Such a strange thing is happening in the ether. The normally silent majority seemed to be speaking up. They are thumping those who had hogged the online space with their cutting, unkind comments about anything to do with the Government. Or the People’s Action Party. Or Mr Lee Kuan Yew.
I was surprised at first at the outpouring of online emotion, so protective of Mr Lee and his legacy. I can’t help but think that those who have been sitting at the sidelines of the Internet space have decided to put their gloves on. Woe is you who dare to say anything rude about Singapore’s first prime minister! Whack! Bam! Slam!
As for those who think that the Internet is about letting anyone speak their mind, however inane and insane their words, they are finding out that this is not the case. The internet herd, typically anti-establishment and even rude, is turning the other way.
Yet I wish we could stop fighting, at least for the next few days. Can we stop arguing about the merits and demerits of the man who’s just died? About whether people are right to want to wear black this Sunday or whether some MP’s idea of a tribute being a workout is daft? About whether too much expression is symptomatic of the mentality of sheep or any kind of criticism of the man is out of line?
I gather that online friendships have been broken; a lot of “unfriending’’ going on these days. Some people are vying to be more demonstrative of their admiration than others, at least that is how it is being construed in some quarters. Others who have always taken a hard anti-LKY line have softened, prompting charges of bending with the wind. Gosh. The death of Lee Kuan Yew is inspiring a lot of emotions. May we not let them pit ourselves against each other.
Last night, friends and I encountered an admittedly drunk young woman alone in a bar, telling us about how she had split up with her boyfriend after an argument about the kind of leader Mr Lee had been. It seemed to be fundamental point of difference for her. I guess at any other time, the couple wouldn’t have had such a big blow-up. The difference is the timing: Mr Lee has just died.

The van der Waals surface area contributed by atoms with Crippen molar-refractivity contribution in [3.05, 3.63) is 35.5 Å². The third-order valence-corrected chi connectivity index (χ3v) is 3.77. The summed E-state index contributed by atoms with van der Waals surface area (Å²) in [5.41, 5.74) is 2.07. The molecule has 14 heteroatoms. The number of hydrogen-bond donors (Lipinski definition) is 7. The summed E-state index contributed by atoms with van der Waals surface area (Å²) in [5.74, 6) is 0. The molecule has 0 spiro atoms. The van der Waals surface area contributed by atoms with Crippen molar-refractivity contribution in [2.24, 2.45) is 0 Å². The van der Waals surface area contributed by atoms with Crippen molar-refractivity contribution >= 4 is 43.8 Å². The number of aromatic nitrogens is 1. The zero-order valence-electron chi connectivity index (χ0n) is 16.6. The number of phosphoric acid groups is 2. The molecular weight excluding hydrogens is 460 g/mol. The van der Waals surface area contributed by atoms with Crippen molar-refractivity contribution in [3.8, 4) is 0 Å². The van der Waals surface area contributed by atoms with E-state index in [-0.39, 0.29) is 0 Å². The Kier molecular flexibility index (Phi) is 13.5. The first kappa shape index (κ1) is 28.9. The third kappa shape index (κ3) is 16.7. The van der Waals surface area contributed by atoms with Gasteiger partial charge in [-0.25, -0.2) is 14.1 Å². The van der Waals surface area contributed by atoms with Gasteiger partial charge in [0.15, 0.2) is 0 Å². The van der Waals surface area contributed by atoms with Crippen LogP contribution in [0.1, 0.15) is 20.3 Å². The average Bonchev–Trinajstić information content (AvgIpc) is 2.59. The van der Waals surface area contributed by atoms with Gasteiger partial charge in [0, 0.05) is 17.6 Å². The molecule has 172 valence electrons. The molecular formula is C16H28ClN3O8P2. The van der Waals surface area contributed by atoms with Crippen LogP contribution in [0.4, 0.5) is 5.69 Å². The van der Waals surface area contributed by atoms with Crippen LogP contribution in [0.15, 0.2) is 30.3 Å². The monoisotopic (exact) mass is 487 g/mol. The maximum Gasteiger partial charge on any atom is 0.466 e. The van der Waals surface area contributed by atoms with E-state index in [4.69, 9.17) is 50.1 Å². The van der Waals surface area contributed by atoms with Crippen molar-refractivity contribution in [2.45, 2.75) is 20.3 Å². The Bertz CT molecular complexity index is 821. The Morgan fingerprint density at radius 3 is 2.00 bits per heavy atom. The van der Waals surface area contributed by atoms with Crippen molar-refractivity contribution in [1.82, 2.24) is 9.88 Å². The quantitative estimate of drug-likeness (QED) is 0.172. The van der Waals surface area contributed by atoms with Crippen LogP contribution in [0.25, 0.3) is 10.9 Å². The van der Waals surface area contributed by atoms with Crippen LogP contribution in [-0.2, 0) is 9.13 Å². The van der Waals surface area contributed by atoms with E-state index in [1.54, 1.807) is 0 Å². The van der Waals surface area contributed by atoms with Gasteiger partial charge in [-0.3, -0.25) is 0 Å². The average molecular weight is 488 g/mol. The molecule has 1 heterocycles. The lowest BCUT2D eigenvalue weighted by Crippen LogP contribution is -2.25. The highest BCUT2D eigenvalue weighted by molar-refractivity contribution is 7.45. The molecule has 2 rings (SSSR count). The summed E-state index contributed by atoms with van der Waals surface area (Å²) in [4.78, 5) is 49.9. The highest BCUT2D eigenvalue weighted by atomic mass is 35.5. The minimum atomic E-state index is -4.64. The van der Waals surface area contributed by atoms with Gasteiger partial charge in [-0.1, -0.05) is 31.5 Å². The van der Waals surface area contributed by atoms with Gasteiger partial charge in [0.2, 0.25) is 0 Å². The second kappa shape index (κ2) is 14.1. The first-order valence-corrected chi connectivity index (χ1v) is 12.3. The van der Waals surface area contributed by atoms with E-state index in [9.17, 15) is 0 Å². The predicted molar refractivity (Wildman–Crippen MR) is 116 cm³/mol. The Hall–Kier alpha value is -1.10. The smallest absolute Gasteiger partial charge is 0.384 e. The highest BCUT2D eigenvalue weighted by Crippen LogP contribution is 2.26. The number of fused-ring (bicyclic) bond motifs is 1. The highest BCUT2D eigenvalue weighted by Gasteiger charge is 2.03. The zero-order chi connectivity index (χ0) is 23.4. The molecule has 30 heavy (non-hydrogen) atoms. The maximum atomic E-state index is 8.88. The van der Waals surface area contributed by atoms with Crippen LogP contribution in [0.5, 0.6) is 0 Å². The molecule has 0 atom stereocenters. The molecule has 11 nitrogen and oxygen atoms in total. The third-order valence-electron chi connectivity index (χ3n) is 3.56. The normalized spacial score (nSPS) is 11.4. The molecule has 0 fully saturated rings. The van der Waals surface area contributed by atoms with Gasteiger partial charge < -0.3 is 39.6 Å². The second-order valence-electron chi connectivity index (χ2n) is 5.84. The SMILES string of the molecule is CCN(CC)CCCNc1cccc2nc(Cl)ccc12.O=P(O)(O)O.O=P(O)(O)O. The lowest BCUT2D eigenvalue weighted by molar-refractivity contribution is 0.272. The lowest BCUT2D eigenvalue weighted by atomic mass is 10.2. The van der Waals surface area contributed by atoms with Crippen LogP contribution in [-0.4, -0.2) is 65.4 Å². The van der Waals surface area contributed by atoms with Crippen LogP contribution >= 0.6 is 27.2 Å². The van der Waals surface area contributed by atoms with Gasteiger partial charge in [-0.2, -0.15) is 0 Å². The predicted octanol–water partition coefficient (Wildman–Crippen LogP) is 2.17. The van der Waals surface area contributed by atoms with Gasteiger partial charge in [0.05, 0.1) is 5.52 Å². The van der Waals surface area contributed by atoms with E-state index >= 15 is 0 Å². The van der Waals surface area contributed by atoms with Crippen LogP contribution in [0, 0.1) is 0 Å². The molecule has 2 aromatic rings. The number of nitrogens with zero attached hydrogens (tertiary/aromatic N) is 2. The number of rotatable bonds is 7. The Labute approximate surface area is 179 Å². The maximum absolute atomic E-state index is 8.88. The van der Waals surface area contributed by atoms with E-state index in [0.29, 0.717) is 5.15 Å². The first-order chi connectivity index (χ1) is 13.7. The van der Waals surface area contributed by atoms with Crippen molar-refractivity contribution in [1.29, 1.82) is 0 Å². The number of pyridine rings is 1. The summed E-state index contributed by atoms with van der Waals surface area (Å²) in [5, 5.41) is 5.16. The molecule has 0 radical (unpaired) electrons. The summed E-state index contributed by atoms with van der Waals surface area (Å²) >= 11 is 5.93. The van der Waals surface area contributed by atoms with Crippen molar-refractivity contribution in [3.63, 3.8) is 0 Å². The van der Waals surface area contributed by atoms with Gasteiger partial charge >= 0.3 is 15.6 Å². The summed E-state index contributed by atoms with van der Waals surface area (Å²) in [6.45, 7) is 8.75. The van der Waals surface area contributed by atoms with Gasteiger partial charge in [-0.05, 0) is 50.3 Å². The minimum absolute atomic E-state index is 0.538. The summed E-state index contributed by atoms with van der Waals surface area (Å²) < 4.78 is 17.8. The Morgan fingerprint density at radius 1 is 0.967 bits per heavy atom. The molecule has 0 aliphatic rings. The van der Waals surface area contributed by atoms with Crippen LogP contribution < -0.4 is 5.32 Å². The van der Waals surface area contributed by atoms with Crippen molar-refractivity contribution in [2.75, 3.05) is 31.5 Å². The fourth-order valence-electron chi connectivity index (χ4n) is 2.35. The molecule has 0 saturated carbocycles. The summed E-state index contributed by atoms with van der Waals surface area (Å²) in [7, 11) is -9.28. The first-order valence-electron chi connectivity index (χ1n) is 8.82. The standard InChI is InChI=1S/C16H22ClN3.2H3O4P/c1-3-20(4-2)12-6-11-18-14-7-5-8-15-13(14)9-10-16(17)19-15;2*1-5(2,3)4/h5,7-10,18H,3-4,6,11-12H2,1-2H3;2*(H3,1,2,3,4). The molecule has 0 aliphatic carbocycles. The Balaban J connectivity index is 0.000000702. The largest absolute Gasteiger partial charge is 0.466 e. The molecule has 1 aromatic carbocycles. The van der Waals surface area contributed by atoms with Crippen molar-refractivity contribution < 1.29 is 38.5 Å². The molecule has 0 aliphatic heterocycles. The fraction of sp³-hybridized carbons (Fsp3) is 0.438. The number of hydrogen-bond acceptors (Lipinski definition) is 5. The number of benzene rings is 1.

Yes, he has died, which is why I don’t think we can have much meaningful or rational discussion – at least online – at the moment. Think of those times when you lost a loved one, you would sit quietly and cry, recall last moments or reminisce about good times. Friends at the wake will be respectful, even if they did not know the deceased. Mr Lee has a large family, and I don’t mean his immediate one. That’s why people jump at any sign of impropriety. Even family members will quarrel about funeral arrangements, like whether wearing black is the right protocol. I, for one, had wondered if it was “good form’’ to clap while his funeral cortege passed along the road earlier today and decided to close the FB discussion because I was worried that it would get out of hand.
Therefore, we are now commenting on the eulogies. Should eulogies be positive or are they actually propagandistic? Should they have some critical comments or would this be considered nasty? Or should they be balanced? And “balanced’’ according to who? It is inevitable that when a public figure has passed on, people feel the need to pass judgment. On him. And on others who have passed judgment on him Methinks Mr Heng Swee Keat wrote the best eulogy and that is because he did “reporting’’ – he told us what we didn’t know about Mr Lee’s working style. His use of the “red box’’ (plus picture) to hold all the parts together is brilliant.
Frankly, I am beginning to have my fill of foreigners weighing in on the man’s legacy, after not being able to get enough of it earlier on. The key players have weighed in, and now the fringe actors are doing so. I can’t even recognize the Mr Lee whom some of them have described. He was either saint or Satan. Then there are those who put a sting in the tail, to conform to their own ideals of what a leader should be like. I think Mr Lee would have waved away all these speeches and eulogies. He had said before that it was for Phd students to mull over. In other words, history will decide.
I agree. I think we should mourn now – and fight later.